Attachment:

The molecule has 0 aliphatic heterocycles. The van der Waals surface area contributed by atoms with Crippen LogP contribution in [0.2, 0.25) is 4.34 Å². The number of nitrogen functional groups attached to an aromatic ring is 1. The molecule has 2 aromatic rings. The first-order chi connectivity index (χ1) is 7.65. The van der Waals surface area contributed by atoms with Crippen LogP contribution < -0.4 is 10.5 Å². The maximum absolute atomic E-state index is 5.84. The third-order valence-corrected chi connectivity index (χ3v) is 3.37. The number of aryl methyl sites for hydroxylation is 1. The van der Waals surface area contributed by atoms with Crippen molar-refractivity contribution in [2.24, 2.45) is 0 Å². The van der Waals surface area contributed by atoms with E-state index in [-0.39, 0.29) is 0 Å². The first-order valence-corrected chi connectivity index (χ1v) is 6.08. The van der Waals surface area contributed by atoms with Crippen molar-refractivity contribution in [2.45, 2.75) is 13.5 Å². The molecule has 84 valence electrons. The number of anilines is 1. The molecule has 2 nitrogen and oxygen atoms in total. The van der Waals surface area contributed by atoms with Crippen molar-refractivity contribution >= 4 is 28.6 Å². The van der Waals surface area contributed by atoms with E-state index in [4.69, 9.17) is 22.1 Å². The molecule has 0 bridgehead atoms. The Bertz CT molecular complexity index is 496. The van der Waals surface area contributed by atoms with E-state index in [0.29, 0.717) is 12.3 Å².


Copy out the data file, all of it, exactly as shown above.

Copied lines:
The molecule has 0 aliphatic heterocycles. The van der Waals surface area contributed by atoms with Crippen LogP contribution in [0.2, 0.25) is 4.34 Å². The number of nitrogen functional groups attached to an aromatic ring is 1. The molecule has 2 aromatic rings. The first-order chi connectivity index (χ1) is 7.65. The van der Waals surface area contributed by atoms with Crippen LogP contribution < -0.4 is 10.5 Å². The maximum absolute atomic E-state index is 5.84. The third-order valence-corrected chi connectivity index (χ3v) is 3.37. The number of aryl methyl sites for hydroxylation is 1. The van der Waals surface area contributed by atoms with Crippen molar-refractivity contribution in [2.24, 2.45) is 0 Å². The van der Waals surface area contributed by atoms with E-state index in [-0.39, 0.29) is 0 Å². The first-order valence-corrected chi connectivity index (χ1v) is 6.08. The van der Waals surface area contributed by atoms with Crippen molar-refractivity contribution in [2.45, 2.75) is 13.5 Å². The molecule has 84 valence electrons. The number of anilines is 1. The molecule has 2 nitrogen and oxygen atoms in total. The van der Waals surface area contributed by atoms with Crippen molar-refractivity contribution >= 4 is 28.6 Å². The van der Waals surface area contributed by atoms with E-state index in [4.69, 9.17) is 22.1 Å². The molecule has 0 bridgehead atoms. The Bertz CT molecular complexity index is 496. The van der Waals surface area contributed by atoms with E-state index in [0.29, 0.717) is 12.3 Å².